and eternally cursed for rejecting Him. The passage reads:
For you, brethren, . . . endured the same sufferings at the hands
of your own countrymen, even as they did from the Jews, who
both killed the Lord Jesus and the prophets, and drove us out.
They are not pleasing to God, but hostile to all men, hindering
us from speaking to the Gentiles so that they may be saved;
with the result that they always fill up the measure of their sins.
But wrath has come upon them to the utmost.
But an antisemitic interpretation of this passage could not be
further from the truth. The author, the apostle Paul, was himself
Jewish, so he certainly understood that the text did not refer
to all Jews at all times. Paul was referring to specific individuals
who were persecuting the Jewish believers in Yeshua at the time
he wrote the letter. Understanding this passage as a general
statement about all Jewish people would conflict with Romans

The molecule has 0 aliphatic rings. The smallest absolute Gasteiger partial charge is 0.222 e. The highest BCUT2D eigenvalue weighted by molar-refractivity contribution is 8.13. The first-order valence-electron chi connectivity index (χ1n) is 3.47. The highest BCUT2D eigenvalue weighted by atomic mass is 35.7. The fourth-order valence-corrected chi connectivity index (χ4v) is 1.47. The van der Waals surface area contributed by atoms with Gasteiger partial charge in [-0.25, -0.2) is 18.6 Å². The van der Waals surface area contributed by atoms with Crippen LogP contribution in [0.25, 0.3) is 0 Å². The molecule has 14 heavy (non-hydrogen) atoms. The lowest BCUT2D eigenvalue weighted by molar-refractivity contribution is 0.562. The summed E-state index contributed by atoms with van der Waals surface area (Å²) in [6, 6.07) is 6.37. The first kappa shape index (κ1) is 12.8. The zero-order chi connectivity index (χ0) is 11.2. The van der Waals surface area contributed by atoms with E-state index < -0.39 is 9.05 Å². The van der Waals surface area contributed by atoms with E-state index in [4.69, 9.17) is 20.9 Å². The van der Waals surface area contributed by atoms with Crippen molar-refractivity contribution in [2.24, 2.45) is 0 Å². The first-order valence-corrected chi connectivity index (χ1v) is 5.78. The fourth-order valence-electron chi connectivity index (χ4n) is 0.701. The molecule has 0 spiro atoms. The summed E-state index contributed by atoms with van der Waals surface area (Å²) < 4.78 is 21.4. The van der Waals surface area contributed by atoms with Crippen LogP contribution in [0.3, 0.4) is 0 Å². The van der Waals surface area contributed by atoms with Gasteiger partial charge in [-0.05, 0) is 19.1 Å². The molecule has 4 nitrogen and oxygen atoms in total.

9–11, where Paul expressed his tender heart toward the Jewish
people and future hope for them.
Also, it is important to remember that the Jewish people did not
kill the Messiah. In John 10:18, Yeshua told His disciples, “No one
has taken my life away from Me, but I lay it down on My own
initiative.” He freely gave up His life because of His love for the
world, and especially for His Jewish brethren.
The New Testament Opposes Antisemitism
An accurate reading of the New Testament reveals a very Jewish
Messiah with a deep love for His own people and the nation of
Israel. When approached by a Gentile woman during His ministry,
Yeshua responded, “I was sent only to the lost sheep of the house
of Israel” (Matthew 15:24).
During a moment of intense rejection by the Jewish leaders,
Yeshua demonstrated compassion and a broken heart for His